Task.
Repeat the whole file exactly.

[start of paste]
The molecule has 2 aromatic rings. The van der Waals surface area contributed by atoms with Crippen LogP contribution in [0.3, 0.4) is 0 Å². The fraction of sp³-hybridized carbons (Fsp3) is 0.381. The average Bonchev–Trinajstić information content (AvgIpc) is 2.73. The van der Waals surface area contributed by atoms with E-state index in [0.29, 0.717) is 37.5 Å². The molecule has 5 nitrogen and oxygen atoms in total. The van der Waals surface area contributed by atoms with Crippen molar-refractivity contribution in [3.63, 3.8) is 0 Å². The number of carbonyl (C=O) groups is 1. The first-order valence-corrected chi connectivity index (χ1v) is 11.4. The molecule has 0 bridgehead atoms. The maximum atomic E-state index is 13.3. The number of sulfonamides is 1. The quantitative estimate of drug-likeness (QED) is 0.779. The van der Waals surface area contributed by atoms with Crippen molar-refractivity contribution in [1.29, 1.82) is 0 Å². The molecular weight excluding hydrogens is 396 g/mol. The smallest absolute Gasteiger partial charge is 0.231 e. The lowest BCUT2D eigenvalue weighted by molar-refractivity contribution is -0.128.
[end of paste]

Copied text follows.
The molecule has 2 aromatic rings. The van der Waals surface area contributed by atoms with Crippen LogP contribution in [0.3, 0.4) is 0 Å². The fraction of sp³-hybridized carbons (Fsp3) is 0.381. The average Bonchev–Trinajstić information content (AvgIpc) is 2.73. The van der Waals surface area contributed by atoms with E-state index in [0.29, 0.717) is 37.5 Å². The molecule has 5 nitrogen and oxygen atoms in total. The van der Waals surface area contributed by atoms with Crippen molar-refractivity contribution in [3.63, 3.8) is 0 Å². The number of carbonyl (C=O) groups is 1. The first-order valence-corrected chi connectivity index (χ1v) is 11.4. The molecule has 0 bridgehead atoms. The maximum atomic E-state index is 13.3. The number of sulfonamides is 1. The quantitative estimate of drug-likeness (QED) is 0.779. The van der Waals surface area contributed by atoms with Crippen molar-refractivity contribution in [1.29, 1.82) is 0 Å². The molecular weight excluding hydrogens is 396 g/mol. The smallest absolute Gasteiger partial charge is 0.231 e. The lowest BCUT2D eigenvalue weighted by molar-refractivity contribution is -0.128.